This month's poem ~ Remember by Joy Harjo ~ inspired this month's self-compassion practice. When you are struggling or busy, it can be easy to think that you are separate and disconnected from other people and from the world at large. At these times, you may believe that don't know how to be kind to yourself, that you need to learn more skills and techniques in order to relate to yourself with compassion. In a way, thoughts like this come from the inner critic; and they reflect a belief that you lacking.
This way of thinking, and self-criticism generally, is a form of forgetting: you forget your place in the world, who and what you are connected to in this moment and through space and time, what you have experienced, what you deeply know, who your teachers are, what it means to be a beginner, and that it's natural to need help sometimes. You identify with an idea or story of who you're supposed to be and you forget who you actually are.
If you would like to tap into a more compassionate relationship with yourself and to remind yourself of who you are, try this exercise. It's ideal if you can do it outdoors, but you can also do it indoors near a window.
1. Close your eyes and take three slow breaths.
2. Look at the sky. Notice how it is: maybe there are clouds, or perhaps it's a clear, bright blue, or a pale soft blue. Maybe it's gray. Maybe it's stormy. Just let the sky, as it is right now in this moment, register with you. Take a moment to really pay attention to what's up there.
3. See if you can find the moon in the sky. It may not be visible, but look for a few moments. If you aren't able to see it, close your eyes and imagine the moon in your mind. Remember whatever you know of the moon ~ maybe just the way that it is out there right now, in the sky, even though you can't see it. Or the way that it influences the oceans' tides.
4. Notice the sun and where it is in the sky. Perhaps it's a bright day and you can easily find it. And even if you can't see the sun directly, maybe you can feel its warmth on your face or on your arm. Perhaps the light that filters through the clouds casts soft shadows. Or maybe it is casting more pronounced shadows. Recognize the sun's presence as it is now. Take a moment to acknowledge that the sky, the moon and the sun have been with you since the day you were born, and for millions of years before you.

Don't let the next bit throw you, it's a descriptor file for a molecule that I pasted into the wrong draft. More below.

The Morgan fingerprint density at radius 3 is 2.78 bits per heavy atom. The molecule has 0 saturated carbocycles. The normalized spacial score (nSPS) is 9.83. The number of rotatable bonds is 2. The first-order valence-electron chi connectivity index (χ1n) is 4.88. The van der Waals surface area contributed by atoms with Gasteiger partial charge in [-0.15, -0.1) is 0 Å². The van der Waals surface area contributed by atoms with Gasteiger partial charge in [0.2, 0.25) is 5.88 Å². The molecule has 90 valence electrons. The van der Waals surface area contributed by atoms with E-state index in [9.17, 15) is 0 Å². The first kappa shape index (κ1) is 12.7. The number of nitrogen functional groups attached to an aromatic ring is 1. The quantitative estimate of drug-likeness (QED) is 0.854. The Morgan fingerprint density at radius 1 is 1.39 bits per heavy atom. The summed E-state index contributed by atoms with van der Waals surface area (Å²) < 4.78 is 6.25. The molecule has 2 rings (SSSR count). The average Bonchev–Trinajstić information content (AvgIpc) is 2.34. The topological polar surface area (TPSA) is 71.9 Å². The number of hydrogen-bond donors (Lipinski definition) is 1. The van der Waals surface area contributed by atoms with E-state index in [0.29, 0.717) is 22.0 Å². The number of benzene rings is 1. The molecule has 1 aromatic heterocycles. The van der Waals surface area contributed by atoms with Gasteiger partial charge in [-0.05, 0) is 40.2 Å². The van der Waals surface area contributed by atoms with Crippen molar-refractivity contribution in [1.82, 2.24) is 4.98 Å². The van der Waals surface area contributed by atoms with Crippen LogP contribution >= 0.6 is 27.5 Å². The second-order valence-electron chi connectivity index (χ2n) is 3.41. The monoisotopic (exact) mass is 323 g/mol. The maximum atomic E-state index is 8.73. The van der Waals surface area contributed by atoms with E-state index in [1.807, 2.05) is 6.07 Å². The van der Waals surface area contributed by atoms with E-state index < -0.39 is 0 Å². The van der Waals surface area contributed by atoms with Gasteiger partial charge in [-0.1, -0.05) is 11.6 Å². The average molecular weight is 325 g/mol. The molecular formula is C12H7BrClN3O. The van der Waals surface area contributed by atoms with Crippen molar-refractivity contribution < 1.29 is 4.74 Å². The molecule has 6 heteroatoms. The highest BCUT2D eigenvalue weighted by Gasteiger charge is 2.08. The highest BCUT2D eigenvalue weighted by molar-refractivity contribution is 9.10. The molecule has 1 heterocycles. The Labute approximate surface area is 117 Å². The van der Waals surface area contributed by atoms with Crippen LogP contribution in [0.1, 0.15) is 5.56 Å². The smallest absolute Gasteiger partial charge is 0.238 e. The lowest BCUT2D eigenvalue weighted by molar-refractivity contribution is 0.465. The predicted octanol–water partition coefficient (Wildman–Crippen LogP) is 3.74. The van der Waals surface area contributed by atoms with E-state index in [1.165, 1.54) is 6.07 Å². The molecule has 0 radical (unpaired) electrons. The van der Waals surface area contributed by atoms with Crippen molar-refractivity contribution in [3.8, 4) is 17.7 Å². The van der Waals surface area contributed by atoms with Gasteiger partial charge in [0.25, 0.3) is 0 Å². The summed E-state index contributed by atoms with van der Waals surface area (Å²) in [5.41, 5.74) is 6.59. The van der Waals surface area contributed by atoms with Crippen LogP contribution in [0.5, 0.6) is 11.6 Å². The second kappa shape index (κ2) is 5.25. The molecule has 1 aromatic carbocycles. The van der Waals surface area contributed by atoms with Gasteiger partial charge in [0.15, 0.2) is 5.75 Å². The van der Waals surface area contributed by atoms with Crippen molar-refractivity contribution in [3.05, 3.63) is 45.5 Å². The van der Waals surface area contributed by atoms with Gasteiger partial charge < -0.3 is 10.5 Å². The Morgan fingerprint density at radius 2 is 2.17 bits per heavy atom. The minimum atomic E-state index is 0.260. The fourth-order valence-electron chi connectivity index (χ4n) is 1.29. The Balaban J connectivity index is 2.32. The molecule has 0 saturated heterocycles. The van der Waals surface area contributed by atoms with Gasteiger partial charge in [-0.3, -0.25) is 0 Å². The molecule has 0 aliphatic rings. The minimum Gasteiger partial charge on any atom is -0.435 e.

5. Now, close your eyes and imagine your parents or the people who raised you. This may bring up complicated feelings, and that's ok. Make room for whatever arises. Recognize there is a way that your life is evidence of your ancestors' lives, their joys and their struggles, and that you are connected to them, even those who you have never met or known. Let that register.
6. Wherever you are, see if you can make contact with the earth. If you can put a hand or a foot on the earth, do that. If you are looking out a window, see if you can find a patch of grass or bare soil. Recognize your connection to the earth; the ways that you, together with all the other beings who live on the earth, are its "skin."
7. Notice any plants or animals nearby. Perhaps you see a tree, or a rose bush, poppies, some weeds or grass, and the wind that may be blowing through. Maybe there are birds chirping, or a squirrel scurrying up a tree trunk, or your own pet sleeping beside you. Take in these beings and their wisdom as best you can. What might they be communicating to you in this moment, through the way they live their lives?
8. Take a moment to recognize the ways that you are connected to the people around you: perhaps there are others who happen to be present at this place and time. Also, see if you can sense the ways that people all over the world may be feeling whatever you are feeling right now, how you are a human among humans.
9. Taking it a step further, see if you can tap into your sense of being the universe. You are connected to it. And, as Carl Sagan has said, all of us on earth were essentially born in collapsing stars and are made of "starstuff."
10. Finally, remember that everything is changing all the time ~ including yourself and everyone you know. Life is constantly growing and moving, and we are invited to dance with it; even when we feel like wallflowers. Take a moment to let this all register; to remember, more fully, your place and who you are.